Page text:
Pituitary Gland

Resources

Access to the supplemental resources for this session is password-protected and restricted to University of Michigan students. If you are a University of Michigan student enrolled in a histology course at the University of Michigan, please click on the following link and use your Kerberos-password for access to download lecture handouts and the other resources.

Resources on M+Box

AtlasWheater’s, Pituitary Gland
TextRoss and Pawlina, Overview of Endocrine Glands Ross and Pawlina, Pituitary Gland and Hypothalamus

OBJECTIVES

  1. Be able to identify the parts of the pituitary gland, and describe their embryological origin.
  2. Name the cell types that produce the various hormones of the anterior pituitary, and know whether they are acidophils or basophils.
  3. Describe the role of hypothalamic neurosecretion in the function of the posterior pituitary, and in the regulation of the anterior pituitary, and recognize the histological structures involved in these functions.

I. PITUITARY GLAND

These slides show mostly pars distalis, but also have a small area of neurohypophysis (either pars nervosa or infundibular stalk) on one side (see slide orientation diagrams) and are stained in alternate sets with H&E or with Masson trichrome. The two classes of anterior pituitary cells (acidophils and basophils) are most easily distinguished with Masson trichrome staining, but you should also see how they look with routine H&E staining.

A. Pars distalis (aka anterior pituitary or adenohypophysis)

Slide 226 Pituitary gland Masson cross Webscope Imagescope orientation
Slide 226 Pituitary gland H&E cross Webscope Imagescope
Slide 226 Pituitary gland H&E sagittal Webscope Imagescope orientation
Slide 227 Pituitary gland Masson sagittal Webscope Imagescope orientation

Study the pars distalis (anterior lobe) in the slide stained with Masson trichrome #226 pars distalis  Webscope   ImageScope . The cells are arranged in irregular clusters or cords and are distinguishable by their staining as either acidophils, basophils, or chromophobes. The acidophils stain red or orange-red, while the basophils stain various shades of blue or blue-gray. Remember that the acidophils include two different cell types, somatotropes (growth hormone) and mammotropes (prolactin), while the basophils include gonadotropes (FSH and LH), thyrotropes (TSH) and corticotropes (ACTH). ACTH is actually a cleavage product of pro-opiomelanocortin (POMC), which is made by corticotropes and processed primarily into ACTH in these cells. To a lesser extent, corticotropes also produce other signaling factors derived from POMC such as lipotropins (involved in lipid metabolism), endorphins (endogenous opioids that reduce pain perception), and melanocyte stimulating hormone (MSH). Occasional cells in the anterior pituitary show no distinctive staining and are called “chromophobes”. You will only be required to distinguish acidophils from basophils. Your best strategy is first to identify acidophils, which are more distinctively stained, and then the remaining cells are almost entirely basophils. The cells are not uniformly distributed throughout the pars distalis, but instead there are areas where acidophils predominate, other areas where basophils are more numerous, while still other regions may show a more even mixture of acidophils and basophils. INDO264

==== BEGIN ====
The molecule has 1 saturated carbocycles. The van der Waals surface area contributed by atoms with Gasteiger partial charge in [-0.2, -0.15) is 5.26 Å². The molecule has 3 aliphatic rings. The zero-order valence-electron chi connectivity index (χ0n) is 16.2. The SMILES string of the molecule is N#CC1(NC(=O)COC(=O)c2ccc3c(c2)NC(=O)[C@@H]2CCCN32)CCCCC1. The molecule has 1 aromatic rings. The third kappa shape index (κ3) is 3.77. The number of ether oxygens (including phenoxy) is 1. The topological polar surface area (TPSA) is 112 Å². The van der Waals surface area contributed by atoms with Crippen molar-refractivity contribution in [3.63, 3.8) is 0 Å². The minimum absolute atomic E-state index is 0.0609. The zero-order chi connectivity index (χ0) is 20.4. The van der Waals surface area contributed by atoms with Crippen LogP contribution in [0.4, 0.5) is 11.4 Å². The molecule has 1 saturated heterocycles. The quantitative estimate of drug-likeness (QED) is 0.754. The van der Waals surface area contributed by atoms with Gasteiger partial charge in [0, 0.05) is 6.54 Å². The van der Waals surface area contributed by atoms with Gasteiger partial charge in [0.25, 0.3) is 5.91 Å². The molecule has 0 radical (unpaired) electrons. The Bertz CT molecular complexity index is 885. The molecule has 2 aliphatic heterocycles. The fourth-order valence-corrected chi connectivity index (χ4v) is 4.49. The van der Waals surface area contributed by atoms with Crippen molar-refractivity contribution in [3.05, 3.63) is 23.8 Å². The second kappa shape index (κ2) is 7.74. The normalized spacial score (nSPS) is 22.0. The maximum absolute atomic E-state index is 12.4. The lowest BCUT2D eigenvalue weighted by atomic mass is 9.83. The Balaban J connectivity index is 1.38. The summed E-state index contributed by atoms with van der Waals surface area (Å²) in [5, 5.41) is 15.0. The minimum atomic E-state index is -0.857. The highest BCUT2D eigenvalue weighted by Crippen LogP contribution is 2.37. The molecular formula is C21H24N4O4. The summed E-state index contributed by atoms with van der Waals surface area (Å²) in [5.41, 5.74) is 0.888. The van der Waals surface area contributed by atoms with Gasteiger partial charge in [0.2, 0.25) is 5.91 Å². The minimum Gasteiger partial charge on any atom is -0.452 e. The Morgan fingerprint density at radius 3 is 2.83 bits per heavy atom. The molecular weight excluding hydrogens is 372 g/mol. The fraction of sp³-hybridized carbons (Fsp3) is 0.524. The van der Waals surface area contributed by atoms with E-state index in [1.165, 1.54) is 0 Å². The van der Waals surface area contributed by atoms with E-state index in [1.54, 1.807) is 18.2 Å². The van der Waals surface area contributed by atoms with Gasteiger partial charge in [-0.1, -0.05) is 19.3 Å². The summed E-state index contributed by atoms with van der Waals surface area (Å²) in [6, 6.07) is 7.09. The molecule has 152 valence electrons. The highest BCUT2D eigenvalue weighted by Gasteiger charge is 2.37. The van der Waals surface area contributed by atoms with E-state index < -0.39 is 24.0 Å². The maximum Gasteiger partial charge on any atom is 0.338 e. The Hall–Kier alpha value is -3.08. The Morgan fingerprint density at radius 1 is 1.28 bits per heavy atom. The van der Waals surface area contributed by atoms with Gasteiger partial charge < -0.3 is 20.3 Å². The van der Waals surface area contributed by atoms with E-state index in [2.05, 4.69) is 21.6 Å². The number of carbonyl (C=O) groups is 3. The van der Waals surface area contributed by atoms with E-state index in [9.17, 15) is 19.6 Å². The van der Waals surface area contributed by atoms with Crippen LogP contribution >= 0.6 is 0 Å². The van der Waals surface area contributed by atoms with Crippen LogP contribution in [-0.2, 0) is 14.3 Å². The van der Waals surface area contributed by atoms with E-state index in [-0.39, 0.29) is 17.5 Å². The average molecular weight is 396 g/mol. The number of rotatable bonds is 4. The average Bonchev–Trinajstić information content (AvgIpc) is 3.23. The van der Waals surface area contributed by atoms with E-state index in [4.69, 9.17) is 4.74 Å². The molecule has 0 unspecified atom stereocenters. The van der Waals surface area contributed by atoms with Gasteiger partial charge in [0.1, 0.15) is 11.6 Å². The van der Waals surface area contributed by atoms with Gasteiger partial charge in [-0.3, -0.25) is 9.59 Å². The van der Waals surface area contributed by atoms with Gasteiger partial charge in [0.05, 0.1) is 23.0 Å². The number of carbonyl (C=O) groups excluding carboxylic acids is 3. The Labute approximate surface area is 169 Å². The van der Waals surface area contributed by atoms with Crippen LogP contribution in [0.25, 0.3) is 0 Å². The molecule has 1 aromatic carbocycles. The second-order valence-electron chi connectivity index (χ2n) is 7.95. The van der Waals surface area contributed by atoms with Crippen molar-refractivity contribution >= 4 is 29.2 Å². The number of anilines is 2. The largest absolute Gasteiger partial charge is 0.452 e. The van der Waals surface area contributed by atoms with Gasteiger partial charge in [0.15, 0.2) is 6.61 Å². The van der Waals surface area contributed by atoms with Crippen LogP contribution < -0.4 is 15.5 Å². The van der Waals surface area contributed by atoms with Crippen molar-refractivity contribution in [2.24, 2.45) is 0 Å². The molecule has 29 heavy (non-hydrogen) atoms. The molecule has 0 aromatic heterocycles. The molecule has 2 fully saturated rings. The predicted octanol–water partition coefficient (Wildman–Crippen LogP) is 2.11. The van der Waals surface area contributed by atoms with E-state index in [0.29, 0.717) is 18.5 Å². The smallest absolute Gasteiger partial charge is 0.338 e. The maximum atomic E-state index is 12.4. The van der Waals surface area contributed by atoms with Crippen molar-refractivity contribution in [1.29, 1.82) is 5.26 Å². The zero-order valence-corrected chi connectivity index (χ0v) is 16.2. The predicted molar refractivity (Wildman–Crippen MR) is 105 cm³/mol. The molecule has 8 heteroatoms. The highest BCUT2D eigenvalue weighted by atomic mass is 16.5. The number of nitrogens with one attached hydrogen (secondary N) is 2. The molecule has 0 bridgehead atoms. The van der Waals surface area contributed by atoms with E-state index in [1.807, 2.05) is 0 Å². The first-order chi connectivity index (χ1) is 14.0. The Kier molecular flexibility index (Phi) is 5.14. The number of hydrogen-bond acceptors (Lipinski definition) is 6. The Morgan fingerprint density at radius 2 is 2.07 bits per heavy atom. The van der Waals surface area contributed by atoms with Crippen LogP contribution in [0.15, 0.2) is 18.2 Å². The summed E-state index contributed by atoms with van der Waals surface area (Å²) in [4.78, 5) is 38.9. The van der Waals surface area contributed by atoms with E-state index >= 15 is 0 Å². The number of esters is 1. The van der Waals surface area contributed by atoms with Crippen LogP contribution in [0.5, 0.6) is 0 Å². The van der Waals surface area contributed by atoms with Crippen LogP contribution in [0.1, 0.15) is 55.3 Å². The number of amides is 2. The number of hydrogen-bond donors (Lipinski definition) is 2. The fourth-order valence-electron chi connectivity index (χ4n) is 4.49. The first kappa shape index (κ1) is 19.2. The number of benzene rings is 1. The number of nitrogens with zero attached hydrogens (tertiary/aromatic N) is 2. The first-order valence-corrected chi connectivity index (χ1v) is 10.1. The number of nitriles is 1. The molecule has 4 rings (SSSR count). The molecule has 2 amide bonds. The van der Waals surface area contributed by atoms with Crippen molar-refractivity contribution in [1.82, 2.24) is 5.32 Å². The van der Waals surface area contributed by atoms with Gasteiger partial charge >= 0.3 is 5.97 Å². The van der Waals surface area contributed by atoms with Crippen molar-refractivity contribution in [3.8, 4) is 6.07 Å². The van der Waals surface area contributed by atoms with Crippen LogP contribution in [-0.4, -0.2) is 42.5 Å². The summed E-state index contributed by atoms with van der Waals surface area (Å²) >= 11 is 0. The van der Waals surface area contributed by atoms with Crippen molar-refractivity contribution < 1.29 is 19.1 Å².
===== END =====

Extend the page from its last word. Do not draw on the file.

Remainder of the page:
Note the abundant sinusoidal capillaries (often filled with red blood cells) #226 sinusoidal capillaries  Webscope   ImageScope that lie between the cell cords or clusters. You can appreciate how readily the hormones secreted from the cells can reach the blood. Since collagen stains bright blue with the Masson trichrome method, you can see the delicate connective tissue partitions between cords and around blood vessels.

In the routine H&E-stained sections, you can also identify acidophils and basophils, although the difference is not as obvious as it is with Masson trichrome staining. Here again, you should first identify acidophils, which stain various shades of reddish pink, and then the remaining cells are almost entirely basophils, which vary generally from bluish/grayish-pink to blue. INDO266